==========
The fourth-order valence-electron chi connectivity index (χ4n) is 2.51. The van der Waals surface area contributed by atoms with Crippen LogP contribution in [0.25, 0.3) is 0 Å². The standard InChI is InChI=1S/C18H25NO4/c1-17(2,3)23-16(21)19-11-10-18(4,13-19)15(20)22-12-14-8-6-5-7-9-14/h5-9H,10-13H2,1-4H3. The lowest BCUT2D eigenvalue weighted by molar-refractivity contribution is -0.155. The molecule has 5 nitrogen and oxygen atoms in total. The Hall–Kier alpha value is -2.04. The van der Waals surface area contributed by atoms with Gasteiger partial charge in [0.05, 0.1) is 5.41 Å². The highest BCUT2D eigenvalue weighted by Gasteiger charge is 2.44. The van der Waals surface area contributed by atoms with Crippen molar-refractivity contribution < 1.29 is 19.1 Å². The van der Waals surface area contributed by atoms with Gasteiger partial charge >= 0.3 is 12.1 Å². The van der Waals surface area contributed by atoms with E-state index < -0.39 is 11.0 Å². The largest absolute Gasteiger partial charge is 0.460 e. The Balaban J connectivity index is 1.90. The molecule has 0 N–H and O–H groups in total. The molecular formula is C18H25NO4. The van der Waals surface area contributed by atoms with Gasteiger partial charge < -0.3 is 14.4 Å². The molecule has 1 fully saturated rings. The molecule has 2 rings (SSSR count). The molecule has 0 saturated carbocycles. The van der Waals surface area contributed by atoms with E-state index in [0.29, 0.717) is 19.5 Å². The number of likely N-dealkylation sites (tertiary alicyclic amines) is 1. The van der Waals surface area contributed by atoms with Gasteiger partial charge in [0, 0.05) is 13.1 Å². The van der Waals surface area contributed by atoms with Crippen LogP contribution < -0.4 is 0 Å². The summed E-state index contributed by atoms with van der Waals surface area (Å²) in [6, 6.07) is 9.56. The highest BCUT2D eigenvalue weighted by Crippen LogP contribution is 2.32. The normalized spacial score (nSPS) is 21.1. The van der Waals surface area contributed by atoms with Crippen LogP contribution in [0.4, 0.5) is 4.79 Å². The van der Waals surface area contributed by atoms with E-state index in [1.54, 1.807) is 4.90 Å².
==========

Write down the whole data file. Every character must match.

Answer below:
The fourth-order valence-electron chi connectivity index (χ4n) is 2.51. The van der Waals surface area contributed by atoms with Crippen LogP contribution in [0.25, 0.3) is 0 Å². The standard InChI is InChI=1S/C18H25NO4/c1-17(2,3)23-16(21)19-11-10-18(4,13-19)15(20)22-12-14-8-6-5-7-9-14/h5-9H,10-13H2,1-4H3. The lowest BCUT2D eigenvalue weighted by molar-refractivity contribution is -0.155. The molecule has 5 nitrogen and oxygen atoms in total. The Hall–Kier alpha value is -2.04. The van der Waals surface area contributed by atoms with Gasteiger partial charge in [0.05, 0.1) is 5.41 Å². The highest BCUT2D eigenvalue weighted by Gasteiger charge is 2.44. The van der Waals surface area contributed by atoms with Crippen molar-refractivity contribution < 1.29 is 19.1 Å². The van der Waals surface area contributed by atoms with Gasteiger partial charge >= 0.3 is 12.1 Å². The van der Waals surface area contributed by atoms with E-state index < -0.39 is 11.0 Å². The largest absolute Gasteiger partial charge is 0.460 e. The Balaban J connectivity index is 1.90. The molecule has 0 N–H and O–H groups in total. The molecular formula is C18H25NO4. The van der Waals surface area contributed by atoms with Gasteiger partial charge < -0.3 is 14.4 Å². The molecule has 1 fully saturated rings. The molecule has 2 rings (SSSR count). The molecule has 0 saturated carbocycles. The van der Waals surface area contributed by atoms with E-state index in [0.29, 0.717) is 19.5 Å². The number of likely N-dealkylation sites (tertiary alicyclic amines) is 1. The van der Waals surface area contributed by atoms with Gasteiger partial charge in [0, 0.05) is 13.1 Å². The van der Waals surface area contributed by atoms with Crippen LogP contribution < -0.4 is 0 Å². The summed E-state index contributed by atoms with van der Waals surface area (Å²) in [6, 6.07) is 9.56. The highest BCUT2D eigenvalue weighted by Crippen LogP contribution is 2.32. The normalized spacial score (nSPS) is 21.1. The van der Waals surface area contributed by atoms with Crippen LogP contribution in [0.4, 0.5) is 4.79 Å². The van der Waals surface area contributed by atoms with E-state index in [1.54, 1.807) is 4.90 Å².